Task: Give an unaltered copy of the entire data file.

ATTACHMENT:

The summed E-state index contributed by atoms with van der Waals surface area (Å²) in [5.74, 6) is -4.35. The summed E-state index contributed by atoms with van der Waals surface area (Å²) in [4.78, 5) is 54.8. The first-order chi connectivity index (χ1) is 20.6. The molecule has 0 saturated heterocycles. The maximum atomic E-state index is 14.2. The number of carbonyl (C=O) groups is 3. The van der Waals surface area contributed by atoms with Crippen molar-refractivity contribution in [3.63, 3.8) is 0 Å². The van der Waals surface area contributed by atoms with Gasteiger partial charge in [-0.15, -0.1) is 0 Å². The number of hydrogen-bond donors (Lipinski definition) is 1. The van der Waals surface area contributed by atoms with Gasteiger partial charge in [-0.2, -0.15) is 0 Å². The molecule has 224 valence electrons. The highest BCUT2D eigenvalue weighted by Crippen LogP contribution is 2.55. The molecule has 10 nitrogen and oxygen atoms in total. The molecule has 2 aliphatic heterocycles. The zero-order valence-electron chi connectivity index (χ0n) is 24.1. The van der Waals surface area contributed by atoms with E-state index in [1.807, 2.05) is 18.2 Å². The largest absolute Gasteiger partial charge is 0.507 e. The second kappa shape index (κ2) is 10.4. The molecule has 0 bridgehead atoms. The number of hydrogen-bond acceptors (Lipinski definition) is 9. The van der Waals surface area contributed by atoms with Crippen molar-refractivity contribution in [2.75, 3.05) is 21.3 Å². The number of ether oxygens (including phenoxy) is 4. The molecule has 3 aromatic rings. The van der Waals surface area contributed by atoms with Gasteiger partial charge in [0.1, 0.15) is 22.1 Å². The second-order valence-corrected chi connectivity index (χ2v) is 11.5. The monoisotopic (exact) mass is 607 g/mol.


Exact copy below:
The summed E-state index contributed by atoms with van der Waals surface area (Å²) in [5.74, 6) is -4.35. The summed E-state index contributed by atoms with van der Waals surface area (Å²) in [4.78, 5) is 54.8. The first-order chi connectivity index (χ1) is 20.6. The molecule has 0 saturated heterocycles. The maximum atomic E-state index is 14.2. The number of carbonyl (C=O) groups is 3. The van der Waals surface area contributed by atoms with Crippen molar-refractivity contribution in [3.63, 3.8) is 0 Å². The van der Waals surface area contributed by atoms with Gasteiger partial charge in [-0.15, -0.1) is 0 Å². The number of hydrogen-bond donors (Lipinski definition) is 1. The van der Waals surface area contributed by atoms with Gasteiger partial charge in [-0.2, -0.15) is 0 Å². The molecule has 224 valence electrons. The highest BCUT2D eigenvalue weighted by Crippen LogP contribution is 2.55. The molecule has 10 nitrogen and oxygen atoms in total. The molecule has 2 aliphatic heterocycles. The zero-order valence-electron chi connectivity index (χ0n) is 24.1. The van der Waals surface area contributed by atoms with E-state index in [1.807, 2.05) is 18.2 Å². The largest absolute Gasteiger partial charge is 0.507 e. The second kappa shape index (κ2) is 10.4. The molecule has 0 bridgehead atoms. The number of hydrogen-bond acceptors (Lipinski definition) is 9. The van der Waals surface area contributed by atoms with Crippen molar-refractivity contribution in [2.75, 3.05) is 21.3 Å². The number of ether oxygens (including phenoxy) is 4. The molecule has 3 aromatic rings. The van der Waals surface area contributed by atoms with Gasteiger partial charge in [0.1, 0.15) is 22.1 Å². The second-order valence-corrected chi connectivity index (χ2v) is 11.5. The monoisotopic (exact) mass is 607 g/mol.